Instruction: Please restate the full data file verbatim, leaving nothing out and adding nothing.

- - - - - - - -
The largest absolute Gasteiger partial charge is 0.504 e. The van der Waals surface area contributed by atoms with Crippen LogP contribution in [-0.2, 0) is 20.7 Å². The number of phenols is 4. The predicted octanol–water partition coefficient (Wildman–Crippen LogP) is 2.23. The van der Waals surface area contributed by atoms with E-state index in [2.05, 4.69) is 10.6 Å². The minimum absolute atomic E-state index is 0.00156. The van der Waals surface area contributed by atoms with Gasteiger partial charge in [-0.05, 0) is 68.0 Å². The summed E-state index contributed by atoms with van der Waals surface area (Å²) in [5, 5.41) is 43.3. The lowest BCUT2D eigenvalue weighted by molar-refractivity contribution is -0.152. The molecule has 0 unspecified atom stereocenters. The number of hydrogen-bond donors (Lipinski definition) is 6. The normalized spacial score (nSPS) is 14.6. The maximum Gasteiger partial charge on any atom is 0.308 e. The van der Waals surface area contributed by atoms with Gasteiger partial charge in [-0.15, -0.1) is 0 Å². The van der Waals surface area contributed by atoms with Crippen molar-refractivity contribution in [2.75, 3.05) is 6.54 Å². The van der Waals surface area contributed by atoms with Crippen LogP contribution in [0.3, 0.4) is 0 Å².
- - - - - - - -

The largest absolute Gasteiger partial charge is 0.504 e. The van der Waals surface area contributed by atoms with Crippen LogP contribution in [-0.2, 0) is 20.7 Å². The number of phenols is 4. The predicted octanol–water partition coefficient (Wildman–Crippen LogP) is 2.23. The van der Waals surface area contributed by atoms with E-state index in [2.05, 4.69) is 10.6 Å². The minimum absolute atomic E-state index is 0.00156. The van der Waals surface area contributed by atoms with Gasteiger partial charge in [-0.05, 0) is 68.0 Å². The summed E-state index contributed by atoms with van der Waals surface area (Å²) in [5, 5.41) is 43.3. The lowest BCUT2D eigenvalue weighted by molar-refractivity contribution is -0.152. The molecule has 0 unspecified atom stereocenters. The number of hydrogen-bond donors (Lipinski definition) is 6. The normalized spacial score (nSPS) is 14.6. The maximum Gasteiger partial charge on any atom is 0.308 e. The van der Waals surface area contributed by atoms with Gasteiger partial charge in [-0.15, -0.1) is 0 Å². The van der Waals surface area contributed by atoms with Crippen molar-refractivity contribution in [2.75, 3.05) is 6.54 Å². The van der Waals surface area contributed by atoms with Crippen LogP contribution in [0.3, 0.4) is 0 Å².